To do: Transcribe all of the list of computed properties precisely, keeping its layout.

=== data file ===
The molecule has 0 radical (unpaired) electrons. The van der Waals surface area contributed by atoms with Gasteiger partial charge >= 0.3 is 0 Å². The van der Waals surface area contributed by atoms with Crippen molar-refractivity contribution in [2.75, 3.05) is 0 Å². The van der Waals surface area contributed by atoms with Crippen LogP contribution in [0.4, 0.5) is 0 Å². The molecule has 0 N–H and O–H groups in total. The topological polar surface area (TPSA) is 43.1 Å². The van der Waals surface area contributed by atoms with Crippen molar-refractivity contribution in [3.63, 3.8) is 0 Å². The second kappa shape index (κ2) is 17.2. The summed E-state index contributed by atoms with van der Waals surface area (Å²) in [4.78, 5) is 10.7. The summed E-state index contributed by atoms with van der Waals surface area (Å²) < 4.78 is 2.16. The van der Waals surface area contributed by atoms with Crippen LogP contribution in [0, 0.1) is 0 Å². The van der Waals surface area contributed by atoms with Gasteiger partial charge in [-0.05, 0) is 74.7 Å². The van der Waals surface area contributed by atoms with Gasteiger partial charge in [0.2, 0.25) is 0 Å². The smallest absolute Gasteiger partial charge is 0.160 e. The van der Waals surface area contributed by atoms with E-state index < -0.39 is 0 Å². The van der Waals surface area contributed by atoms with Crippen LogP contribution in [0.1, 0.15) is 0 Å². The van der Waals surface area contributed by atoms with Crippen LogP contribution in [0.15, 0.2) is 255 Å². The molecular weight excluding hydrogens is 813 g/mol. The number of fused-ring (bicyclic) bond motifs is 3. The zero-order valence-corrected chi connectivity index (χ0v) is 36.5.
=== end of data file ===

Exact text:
The molecule has 0 radical (unpaired) electrons. The van der Waals surface area contributed by atoms with Gasteiger partial charge >= 0.3 is 0 Å². The van der Waals surface area contributed by atoms with Crippen molar-refractivity contribution in [2.75, 3.05) is 0 Å². The van der Waals surface area contributed by atoms with Crippen LogP contribution in [0.4, 0.5) is 0 Å². The molecule has 0 N–H and O–H groups in total. The topological polar surface area (TPSA) is 43.1 Å². The van der Waals surface area contributed by atoms with Crippen molar-refractivity contribution in [3.63, 3.8) is 0 Å². The second kappa shape index (κ2) is 17.2. The summed E-state index contributed by atoms with van der Waals surface area (Å²) in [4.78, 5) is 10.7. The summed E-state index contributed by atoms with van der Waals surface area (Å²) < 4.78 is 2.16. The van der Waals surface area contributed by atoms with Crippen LogP contribution in [0, 0.1) is 0 Å². The van der Waals surface area contributed by atoms with Gasteiger partial charge in [-0.05, 0) is 74.7 Å². The van der Waals surface area contributed by atoms with Gasteiger partial charge in [0.2, 0.25) is 0 Å². The smallest absolute Gasteiger partial charge is 0.160 e. The van der Waals surface area contributed by atoms with E-state index < -0.39 is 0 Å². The van der Waals surface area contributed by atoms with Crippen LogP contribution in [0.1, 0.15) is 0 Å². The van der Waals surface area contributed by atoms with Crippen LogP contribution in [0.15, 0.2) is 255 Å². The molecular weight excluding hydrogens is 813 g/mol. The number of fused-ring (bicyclic) bond motifs is 3. The zero-order valence-corrected chi connectivity index (χ0v) is 36.5.